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cowboy682

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Hi all
what is the best spray gun around? what l am wanting is some thing that l can leave in a jar till next time l need it, and also use for varnish and if possible electric but not too bothered about that

many thanks Graham
 

Eric The Viking

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cowboy682":1fvsrfp1 said:
Hi all
what is the best spray gun around? what l am wanting is some thing that l can leave in a jar till next time l need it, and also use for varnish and if possible electric but not too bothered about that
You're asking the impossible, probably.

If you want to keep a gun, you need to clean it well, as soon as you can after use. Although you can switch chemistries with some tools, unless you totally clean from one (and dry), the old chemistry will contaminate the new and spoil the results.

I have a Wagner airless design, used for house painting rather than woodwork finishing. It is brilliant, but prep and cleaning take ages and waste huge amounts of paint, although with care you can mitigate this a bit. You _can_ just keep the spray "tip" in cleaner (they have a cleaning container especially for this), but you don't escape the need to do the whole thing (and lubricate it too), before storage.

I also have an Earlex HVLP gun (for the blow side of a vacuum cleaner). That wastes a lot less paint but has other issues, for example it's gravity fed so you can't use it at just any old angle. And who knows what is being blown through to clog it at a crucial moment.

Peter Millard has some excellent videos* on both his Graco (battery powered & airless), and a much cheaper conventional gun he has - he gets stellar results with both. You will probably be shocked at the cost of the Graco, although it would probably be my choice if I made stuff commercially, as it's versatile and economical with paint. Even in that case you'll pay extra for a pump that is solvent-proof (for water and solvent chemistries). It's probably a lot easier to buy two cheaper guns and just use them separately.

Have to say that I think Airless is the spraying equivalent of MIG welding: very easy to learn and gives surprisingly good results with very little practice. The drawback is the wastage and the time spent in cleanup. OTOH, if I was repeating the same colour and workpieces in a small production environment, I'd probably choose it, but I wouldn't try to swap chemistries.

E.

*I thought he had a spraying play list - he made a very helpful series. You'll have to search through his channel for them (the link is to just one).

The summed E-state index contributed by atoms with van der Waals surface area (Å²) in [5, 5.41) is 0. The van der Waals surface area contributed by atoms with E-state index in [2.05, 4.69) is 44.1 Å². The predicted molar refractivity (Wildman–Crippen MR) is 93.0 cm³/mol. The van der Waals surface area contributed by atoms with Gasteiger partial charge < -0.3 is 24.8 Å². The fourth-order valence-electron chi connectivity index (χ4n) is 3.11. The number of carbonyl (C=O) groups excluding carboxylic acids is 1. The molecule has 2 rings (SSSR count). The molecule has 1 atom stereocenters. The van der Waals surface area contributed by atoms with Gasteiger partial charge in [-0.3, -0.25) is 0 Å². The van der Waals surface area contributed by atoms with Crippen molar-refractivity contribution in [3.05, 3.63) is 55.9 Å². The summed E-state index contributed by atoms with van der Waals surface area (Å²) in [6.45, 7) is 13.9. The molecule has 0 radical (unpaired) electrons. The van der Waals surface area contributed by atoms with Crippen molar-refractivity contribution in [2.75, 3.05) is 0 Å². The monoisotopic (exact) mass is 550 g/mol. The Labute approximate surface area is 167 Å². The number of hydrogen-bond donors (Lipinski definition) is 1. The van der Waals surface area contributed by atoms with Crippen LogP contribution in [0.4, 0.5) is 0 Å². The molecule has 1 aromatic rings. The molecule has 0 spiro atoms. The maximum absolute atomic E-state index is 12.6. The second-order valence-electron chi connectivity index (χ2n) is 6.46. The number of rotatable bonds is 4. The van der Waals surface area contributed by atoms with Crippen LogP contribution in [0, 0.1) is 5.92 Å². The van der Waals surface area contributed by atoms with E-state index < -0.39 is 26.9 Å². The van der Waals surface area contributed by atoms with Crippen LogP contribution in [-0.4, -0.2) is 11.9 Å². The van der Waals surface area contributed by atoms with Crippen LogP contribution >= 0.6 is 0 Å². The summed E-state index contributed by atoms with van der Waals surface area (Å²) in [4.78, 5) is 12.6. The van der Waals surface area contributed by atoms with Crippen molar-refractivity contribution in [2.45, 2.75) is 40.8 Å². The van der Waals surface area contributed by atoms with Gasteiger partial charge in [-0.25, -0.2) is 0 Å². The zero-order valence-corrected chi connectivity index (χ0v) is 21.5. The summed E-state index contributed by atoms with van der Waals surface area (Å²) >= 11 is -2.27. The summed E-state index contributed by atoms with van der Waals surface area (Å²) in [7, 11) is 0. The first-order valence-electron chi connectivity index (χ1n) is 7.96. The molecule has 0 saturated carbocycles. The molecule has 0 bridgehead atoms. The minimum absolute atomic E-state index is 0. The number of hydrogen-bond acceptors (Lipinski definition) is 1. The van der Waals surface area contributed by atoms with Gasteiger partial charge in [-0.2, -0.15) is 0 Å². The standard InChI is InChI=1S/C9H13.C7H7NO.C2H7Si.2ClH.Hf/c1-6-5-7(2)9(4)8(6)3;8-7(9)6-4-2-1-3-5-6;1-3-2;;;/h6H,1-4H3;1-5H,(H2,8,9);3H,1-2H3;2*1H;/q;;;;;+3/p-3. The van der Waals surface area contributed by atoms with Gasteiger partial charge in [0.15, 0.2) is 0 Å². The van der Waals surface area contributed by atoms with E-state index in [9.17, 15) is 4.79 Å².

cowboy682

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Hi what about the critter there are only 3 points to clean, the tip, the tube into the jar and keep the air ways clear seems like it is some thing l would be looking at, but could you use varnish ? that is the only thing that worries me because l use a lot, thanks for the response
 

petermillard

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Eric The Viking":3i0n48lz said:
[
Peter Millard has some excellent videos* on both his Graco (battery powered & airless), and a much cheaper conventional gun he has - he gets stellar results with both. You will probably be shocked at the cost of the Graco, although it would probably be my choice if I made stuff commercially, as it's versatile and economical with paint...

*I thought he had a spraying play list - he made a very helpful series. You'll have to search through his channel for them (the link is to just one).
Thanks Eric; playlist with all spraying adventures here
 

ED65

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cowboy682":3uiyw1jr said:
what is the best spray gun around?
Line up 50 painters you can virtually guarantee you'll get at least 25 different opinions on this.

But in terms of bang for the buck, this video about spraying Farrow & Ball on YouTube channel "Lowes joinery and spray painting specialist" may be of some interest. Listen especially for what he says at 4:29.
 

AES

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I can't say I'm an expert on spraying, but have had quite a bit of experience with it myself, and have worked closely with professionals (painting aircraft).

From all I've learnt, what you're looking for just doesn't exist, sorry.

IME, ANY spraying job with any sort of gun consists of (approx.) 45% of total job time spent on prep (the job, the paint, and the gun,) followed by 10% total time actually spraying, followed by 45% total time cleaning afterwards (inc. the gun & container/s plus the job and surroundings). My experience also proves to me that there aren't many short cuts in the above, whatever materials you're spraying (not even water-based varnish).

Yup, as Peter Millard's excellent video series on spraying shows, (+1 to the above comment about his vids, good info on spraying) there ARE "tricks of the trade" you can use to reduce the above prep and clean up times, but sorry, you're still going to have do both prep & clean up tasks - dirty, boring, and (in relation to the actual spraying time) time-consuming.

Which is why I do not now spray unless it's a big job. All my small size jobs are attacked with rattle cans - which are relatively MUCH more expensive, and also require both job and can prep, but also result in a MUCH faster job overall, and with practically identical (good) results.

Please note, I'm not referring in the above to house-painting sized jobs, I'm talking jobs of up to, say, a couple or 3 Sq Metres.

Just MO and ME. HTH
 
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